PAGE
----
7. The Tiger Catcher by Paullina Simons– I’d had this on my TBR for a while. The author is one I’ve liked in the past and often pay attention too, but I’m about 50/50 on her books. This one had some not so great reviews, but it exceeded my expectations, which was nice. It’s about Julian, a handsome young man who falls in love with a mysterious woman named Josephine. But when he learns that she’s not what she seems, she vanishes from his life forever. Desperate to get her back, Julian takes a leap into the unknown… It’s the first in a trilogy, and I look forward to reading the rest in 2022.
8. Weather by Jenny Offill – This is a perfect read for those days when it feels like humanity, and the world itself, is headed straight downhill. The main character, Lizzie, is a librarian who takes on a side gig answering letters that come in to a doom-laden podcast called “Hell and High Water.” She tries to inject a note of hope into her answers, but it’s hard, especially when she spends her days answering people who write into the podcast, who tend to be rather pessimistic, to say the least. I saw this book as being subtly, and unexpectedly, optimistic. It has a wry sense of humor about itself. I also really like the title, the more I think about it. “Weather” can be a meteorological event or condition, but it can also be a verb that means both “to wear away by long exposure” and “to endure and come through safely.” I think it’s up to the reader to decide which definition is the most relevant to the book. It’s a quick read, but I found it an unexpected surprise.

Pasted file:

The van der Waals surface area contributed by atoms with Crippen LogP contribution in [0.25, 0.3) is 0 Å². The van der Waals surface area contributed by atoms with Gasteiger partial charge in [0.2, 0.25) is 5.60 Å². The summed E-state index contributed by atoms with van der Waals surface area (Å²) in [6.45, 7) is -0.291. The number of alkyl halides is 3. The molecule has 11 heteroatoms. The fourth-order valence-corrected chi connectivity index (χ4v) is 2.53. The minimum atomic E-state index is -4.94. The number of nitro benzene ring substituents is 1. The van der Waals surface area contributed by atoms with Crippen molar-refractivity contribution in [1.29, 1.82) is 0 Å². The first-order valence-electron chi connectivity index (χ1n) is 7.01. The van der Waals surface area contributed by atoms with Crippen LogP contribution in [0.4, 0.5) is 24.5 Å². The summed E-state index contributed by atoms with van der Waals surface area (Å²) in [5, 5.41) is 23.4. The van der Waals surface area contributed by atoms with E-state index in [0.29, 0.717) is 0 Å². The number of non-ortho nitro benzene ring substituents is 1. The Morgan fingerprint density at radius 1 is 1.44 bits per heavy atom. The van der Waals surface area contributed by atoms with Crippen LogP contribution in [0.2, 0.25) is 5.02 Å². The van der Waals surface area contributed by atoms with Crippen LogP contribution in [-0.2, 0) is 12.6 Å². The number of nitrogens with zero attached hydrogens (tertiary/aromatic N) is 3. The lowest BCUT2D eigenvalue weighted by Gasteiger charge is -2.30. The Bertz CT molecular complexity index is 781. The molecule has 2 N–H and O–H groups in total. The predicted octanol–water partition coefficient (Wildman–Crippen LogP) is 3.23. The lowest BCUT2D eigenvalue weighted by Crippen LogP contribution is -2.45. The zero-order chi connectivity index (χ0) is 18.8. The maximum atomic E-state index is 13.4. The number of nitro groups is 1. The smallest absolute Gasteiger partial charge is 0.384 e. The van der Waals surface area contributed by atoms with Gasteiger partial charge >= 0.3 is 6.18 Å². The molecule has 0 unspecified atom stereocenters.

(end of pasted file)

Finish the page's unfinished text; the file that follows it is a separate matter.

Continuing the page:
9. Killers of the Flowers Moon: The Osage Murders and the Birth of the FBI by David Grann– I’m not usually a true crime buff, but my book club read it this year and I found myself unexpectedly drawn into it. It takes place in Oklahoma in the 1920’s. The Osage Nation was extremely wealthy due to oil found on their land. Then they start to be killed off. People who investigated the murders were also killed. As the death toll rose, J Edgar Hoover hired a former Texas rancher to solve the mystery. The story that emerges has “stranger than fiction” qualities, but is still utterly believable.